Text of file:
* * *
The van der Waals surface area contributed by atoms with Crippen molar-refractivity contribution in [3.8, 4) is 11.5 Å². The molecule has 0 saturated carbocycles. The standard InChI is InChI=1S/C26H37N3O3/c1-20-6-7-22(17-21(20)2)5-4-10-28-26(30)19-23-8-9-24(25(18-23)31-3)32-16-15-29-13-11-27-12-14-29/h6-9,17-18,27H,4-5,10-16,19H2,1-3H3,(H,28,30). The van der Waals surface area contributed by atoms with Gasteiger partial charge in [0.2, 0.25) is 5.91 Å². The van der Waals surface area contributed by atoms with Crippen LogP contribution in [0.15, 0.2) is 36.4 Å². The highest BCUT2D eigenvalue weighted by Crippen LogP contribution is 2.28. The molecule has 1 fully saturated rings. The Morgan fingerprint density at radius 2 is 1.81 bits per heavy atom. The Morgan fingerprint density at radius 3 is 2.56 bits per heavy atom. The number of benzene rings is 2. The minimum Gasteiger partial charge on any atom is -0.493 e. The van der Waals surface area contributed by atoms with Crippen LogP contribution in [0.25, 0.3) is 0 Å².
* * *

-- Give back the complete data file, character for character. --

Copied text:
The van der Waals surface area contributed by atoms with Crippen molar-refractivity contribution in [3.8, 4) is 11.5 Å². The molecule has 0 saturated carbocycles. The standard InChI is InChI=1S/C26H37N3O3/c1-20-6-7-22(17-21(20)2)5-4-10-28-26(30)19-23-8-9-24(25(18-23)31-3)32-16-15-29-13-11-27-12-14-29/h6-9,17-18,27H,4-5,10-16,19H2,1-3H3,(H,28,30). The van der Waals surface area contributed by atoms with Gasteiger partial charge in [0.2, 0.25) is 5.91 Å². The van der Waals surface area contributed by atoms with Crippen LogP contribution in [0.15, 0.2) is 36.4 Å². The highest BCUT2D eigenvalue weighted by Crippen LogP contribution is 2.28. The molecule has 1 fully saturated rings. The Morgan fingerprint density at radius 2 is 1.81 bits per heavy atom. The Morgan fingerprint density at radius 3 is 2.56 bits per heavy atom. The number of benzene rings is 2. The minimum Gasteiger partial charge on any atom is -0.493 e. The van der Waals surface area contributed by atoms with Crippen LogP contribution in [0.25, 0.3) is 0 Å².